Putting a Price on the S&P 500
Honey, I bought a new set of golf clubs for 40% off. What a deal!
Dearest, I also found a bargain. I bought XYZ stock at $30, and it was trading at $50 two weeks ago.
Our happy couple seems to have found some great bargains. Their purchases may be cheap in their minds, but are they? To answer the question, we need an understanding of what the right price is, not what the price was yesterday.
Why Do We Invest Our Hard-Earned Money?
There is no way to value a set golf clubs conclusively. Those that play three times a week value the latest and greatest set of clubs much higher than hacks like ourselves.
Stocks and other financial assets, on the other hand, are a little easier. Various forms of quantitative valuation methods allow a calculation of “fair value.” Such can be applied to every financial asset from the safest U.S. Treasury bills to the riskiest penny stock. The fair value for golf clubs, on the other hand, is primarily based on enjoyment, a qualitative factor.
As we will discuss and show, “fair value” allows us to objectively assess whether or not those who are buying the S&P 500 are getting a good deal.
Calculating the Fair Value of a Stock
One popular method to calculate the present value of a stock is to take its prior earnings, formulate a reasonable set of future earnings based on an assumed growth rate, establish an acceptable return, and calculate a fair value from those inputs.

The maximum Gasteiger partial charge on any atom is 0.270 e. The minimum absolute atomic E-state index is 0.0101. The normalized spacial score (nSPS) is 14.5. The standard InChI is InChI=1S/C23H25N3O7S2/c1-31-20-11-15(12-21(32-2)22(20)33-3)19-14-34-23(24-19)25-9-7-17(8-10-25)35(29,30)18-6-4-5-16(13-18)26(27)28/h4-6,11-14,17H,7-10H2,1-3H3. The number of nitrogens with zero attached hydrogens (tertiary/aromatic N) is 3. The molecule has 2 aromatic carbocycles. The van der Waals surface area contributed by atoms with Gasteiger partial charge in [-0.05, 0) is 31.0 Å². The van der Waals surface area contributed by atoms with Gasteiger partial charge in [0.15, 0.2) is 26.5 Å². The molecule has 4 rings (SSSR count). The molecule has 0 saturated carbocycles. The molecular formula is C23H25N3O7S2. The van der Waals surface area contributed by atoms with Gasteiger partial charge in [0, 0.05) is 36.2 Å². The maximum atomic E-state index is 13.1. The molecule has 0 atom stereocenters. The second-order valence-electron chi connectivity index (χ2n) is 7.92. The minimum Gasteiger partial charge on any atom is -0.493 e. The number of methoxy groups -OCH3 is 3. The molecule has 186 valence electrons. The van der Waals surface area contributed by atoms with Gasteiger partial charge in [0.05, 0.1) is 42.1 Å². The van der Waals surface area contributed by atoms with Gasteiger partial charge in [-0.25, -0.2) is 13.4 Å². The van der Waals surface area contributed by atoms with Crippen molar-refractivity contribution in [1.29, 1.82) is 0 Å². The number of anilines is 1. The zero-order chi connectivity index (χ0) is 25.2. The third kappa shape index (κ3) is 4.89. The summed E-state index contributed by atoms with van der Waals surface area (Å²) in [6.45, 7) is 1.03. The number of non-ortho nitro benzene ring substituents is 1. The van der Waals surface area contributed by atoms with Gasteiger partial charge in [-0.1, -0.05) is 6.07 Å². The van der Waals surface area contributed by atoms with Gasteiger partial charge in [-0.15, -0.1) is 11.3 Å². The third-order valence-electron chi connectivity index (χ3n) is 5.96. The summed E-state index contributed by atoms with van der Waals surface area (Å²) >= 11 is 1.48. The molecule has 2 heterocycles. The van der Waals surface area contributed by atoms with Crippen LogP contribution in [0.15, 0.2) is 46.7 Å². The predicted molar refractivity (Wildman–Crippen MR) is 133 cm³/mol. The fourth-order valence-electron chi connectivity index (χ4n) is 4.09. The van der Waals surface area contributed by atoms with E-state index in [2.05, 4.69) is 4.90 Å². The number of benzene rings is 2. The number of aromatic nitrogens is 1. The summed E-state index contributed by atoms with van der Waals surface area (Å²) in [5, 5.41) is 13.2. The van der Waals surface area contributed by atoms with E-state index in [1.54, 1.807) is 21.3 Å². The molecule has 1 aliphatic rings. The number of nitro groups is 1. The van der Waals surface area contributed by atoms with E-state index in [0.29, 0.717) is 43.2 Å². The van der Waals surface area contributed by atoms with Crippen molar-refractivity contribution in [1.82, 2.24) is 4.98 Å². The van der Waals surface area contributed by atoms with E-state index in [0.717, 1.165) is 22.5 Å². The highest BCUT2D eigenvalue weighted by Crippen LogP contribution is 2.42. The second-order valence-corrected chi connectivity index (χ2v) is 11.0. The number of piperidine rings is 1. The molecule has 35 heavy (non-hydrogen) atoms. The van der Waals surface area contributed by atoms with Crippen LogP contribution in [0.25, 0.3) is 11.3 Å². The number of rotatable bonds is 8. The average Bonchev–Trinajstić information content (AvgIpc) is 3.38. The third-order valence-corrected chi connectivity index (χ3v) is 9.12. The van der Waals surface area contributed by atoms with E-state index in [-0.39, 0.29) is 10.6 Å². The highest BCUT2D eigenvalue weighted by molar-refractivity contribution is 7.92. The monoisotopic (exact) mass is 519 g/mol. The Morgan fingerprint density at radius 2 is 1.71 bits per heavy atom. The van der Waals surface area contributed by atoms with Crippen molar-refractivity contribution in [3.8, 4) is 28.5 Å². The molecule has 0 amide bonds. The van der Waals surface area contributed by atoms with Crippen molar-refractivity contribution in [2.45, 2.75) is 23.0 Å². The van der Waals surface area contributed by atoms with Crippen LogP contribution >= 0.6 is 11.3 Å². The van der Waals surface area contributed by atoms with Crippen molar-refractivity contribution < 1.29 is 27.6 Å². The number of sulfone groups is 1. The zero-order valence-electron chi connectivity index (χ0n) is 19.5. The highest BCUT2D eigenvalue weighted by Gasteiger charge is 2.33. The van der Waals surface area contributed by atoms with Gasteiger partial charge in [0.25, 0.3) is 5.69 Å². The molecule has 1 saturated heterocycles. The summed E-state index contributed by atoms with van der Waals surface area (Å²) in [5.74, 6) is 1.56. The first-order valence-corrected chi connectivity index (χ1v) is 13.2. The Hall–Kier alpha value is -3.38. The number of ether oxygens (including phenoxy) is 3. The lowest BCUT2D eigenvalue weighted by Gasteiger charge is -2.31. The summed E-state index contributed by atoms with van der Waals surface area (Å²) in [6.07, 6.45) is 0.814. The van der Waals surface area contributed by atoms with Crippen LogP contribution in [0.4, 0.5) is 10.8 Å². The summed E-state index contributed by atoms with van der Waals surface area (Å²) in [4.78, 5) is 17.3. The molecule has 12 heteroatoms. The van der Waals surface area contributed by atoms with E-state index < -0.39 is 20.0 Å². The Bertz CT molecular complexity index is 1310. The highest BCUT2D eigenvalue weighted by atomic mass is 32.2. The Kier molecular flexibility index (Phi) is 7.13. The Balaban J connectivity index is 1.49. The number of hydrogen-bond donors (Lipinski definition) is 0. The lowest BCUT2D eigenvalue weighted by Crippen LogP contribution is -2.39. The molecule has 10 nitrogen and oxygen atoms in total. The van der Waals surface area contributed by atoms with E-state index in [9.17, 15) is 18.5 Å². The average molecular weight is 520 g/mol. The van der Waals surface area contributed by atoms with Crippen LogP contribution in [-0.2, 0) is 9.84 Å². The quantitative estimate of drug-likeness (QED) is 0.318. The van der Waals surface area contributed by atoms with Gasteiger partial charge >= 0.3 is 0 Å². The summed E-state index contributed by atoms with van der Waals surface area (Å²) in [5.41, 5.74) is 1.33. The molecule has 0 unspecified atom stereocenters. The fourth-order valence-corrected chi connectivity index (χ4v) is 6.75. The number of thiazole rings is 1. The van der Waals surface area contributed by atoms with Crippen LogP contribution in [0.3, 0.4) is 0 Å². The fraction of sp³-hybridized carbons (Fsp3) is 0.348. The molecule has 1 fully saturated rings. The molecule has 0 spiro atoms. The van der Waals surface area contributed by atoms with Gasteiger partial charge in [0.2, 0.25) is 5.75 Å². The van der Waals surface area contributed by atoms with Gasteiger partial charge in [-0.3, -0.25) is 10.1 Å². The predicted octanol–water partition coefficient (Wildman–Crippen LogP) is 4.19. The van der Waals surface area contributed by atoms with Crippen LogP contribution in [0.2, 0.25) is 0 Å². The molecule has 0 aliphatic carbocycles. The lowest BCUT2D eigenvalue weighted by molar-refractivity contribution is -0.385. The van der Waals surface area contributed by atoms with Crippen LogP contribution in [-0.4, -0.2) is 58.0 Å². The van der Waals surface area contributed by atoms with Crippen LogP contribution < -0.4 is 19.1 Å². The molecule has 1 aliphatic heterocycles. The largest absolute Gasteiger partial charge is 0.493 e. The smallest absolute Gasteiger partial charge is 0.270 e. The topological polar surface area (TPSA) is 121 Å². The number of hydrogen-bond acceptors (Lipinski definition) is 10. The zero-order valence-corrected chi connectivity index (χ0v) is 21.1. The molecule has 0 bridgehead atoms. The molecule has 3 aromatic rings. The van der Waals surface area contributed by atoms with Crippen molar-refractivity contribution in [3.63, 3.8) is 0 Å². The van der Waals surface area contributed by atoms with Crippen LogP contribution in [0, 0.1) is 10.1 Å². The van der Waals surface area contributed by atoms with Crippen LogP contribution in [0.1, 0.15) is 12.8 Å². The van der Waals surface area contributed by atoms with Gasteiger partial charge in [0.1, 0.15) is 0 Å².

Since no one can precisely know where fair value is, it is common to have a range of fair values based on various cash flow projections. Those ranges typically run from high, to low, and a base case, for example.
“Better than Best” Fair Value Estimate for the S&P 500
Just as we can forecast earnings for a stock, we can also use aggregated earnings to price the S&P 500. From those earnings we can determine if the current price is rich or cheap to what a model suggests is a fair price.
So with corporate earnings falling ill to COVID 19, we calculate a range of fair values for the S&P 500.
To run this analysis, we made the following assumptions:
- Future earnings growth – we base this on the 4.85% growth rate of earnings from 2012 to the end of 2019. The forecast makes the bold, and dare we say impossible, assumption that growth in the second quarter and beyond are unaffected by the Corona Virus.
- Acceptable return premium – we assume a 7% discounting factor based on historical equity returns
- Years of cash flows to value – we project and discount earnings for the next 25 years.
Currently, with most earnings reported, we have a reasonable estimate of first-quarter earnings for 2020. Our “better than best” case scenario uses that first-quarter data point and grows it at the prior earnings growth (4.85%) rate going forward.
This forecast is very aggressive as we know that second-quarter earnings and those further out will fall well short of these projections. While optimistic, it at least allows us to form a baseline using reliable historical data.
The current fair value of the S&P 500 based on the assumptions listed above is an S&P 500 price of 2510. The current price of the S&P 500 as of 5/11/2020 is 2911. Therefore the S&P is overvalued by about 15%, as shown below.
Even if we can magically erase the bad earnings already seen in April and have an instant “V” shaped recovery, the market is still 15% overvalued.
The graph below provides some history on the price and fair value using the same assumptions and actual prior earnings.